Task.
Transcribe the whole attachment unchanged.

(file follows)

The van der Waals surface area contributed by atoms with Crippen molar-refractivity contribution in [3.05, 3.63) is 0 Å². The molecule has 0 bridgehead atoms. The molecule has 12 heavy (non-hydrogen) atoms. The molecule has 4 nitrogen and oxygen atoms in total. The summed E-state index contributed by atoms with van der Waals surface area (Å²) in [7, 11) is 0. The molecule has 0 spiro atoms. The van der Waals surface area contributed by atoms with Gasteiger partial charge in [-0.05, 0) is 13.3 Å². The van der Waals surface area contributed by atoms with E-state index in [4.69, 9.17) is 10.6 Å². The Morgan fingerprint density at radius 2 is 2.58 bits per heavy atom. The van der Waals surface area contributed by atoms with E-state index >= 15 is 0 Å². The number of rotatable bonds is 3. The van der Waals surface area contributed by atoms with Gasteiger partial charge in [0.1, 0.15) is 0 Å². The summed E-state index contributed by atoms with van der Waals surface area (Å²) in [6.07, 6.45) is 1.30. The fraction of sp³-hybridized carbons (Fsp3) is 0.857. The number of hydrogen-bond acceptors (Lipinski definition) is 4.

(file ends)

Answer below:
The van der Waals surface area contributed by atoms with Crippen molar-refractivity contribution in [3.05, 3.63) is 0 Å². The molecule has 0 bridgehead atoms. The molecule has 12 heavy (non-hydrogen) atoms. The molecule has 4 nitrogen and oxygen atoms in total. The summed E-state index contributed by atoms with van der Waals surface area (Å²) in [7, 11) is 0. The molecule has 0 spiro atoms. The van der Waals surface area contributed by atoms with Gasteiger partial charge in [-0.05, 0) is 13.3 Å². The van der Waals surface area contributed by atoms with E-state index in [4.69, 9.17) is 10.6 Å². The Morgan fingerprint density at radius 2 is 2.58 bits per heavy atom. The van der Waals surface area contributed by atoms with E-state index >= 15 is 0 Å². The number of rotatable bonds is 3. The van der Waals surface area contributed by atoms with Gasteiger partial charge in [0.1, 0.15) is 0 Å². The summed E-state index contributed by atoms with van der Waals surface area (Å²) in [6.07, 6.45) is 1.30. The fraction of sp³-hybridized carbons (Fsp3) is 0.857. The number of hydrogen-bond acceptors (Lipinski definition) is 4.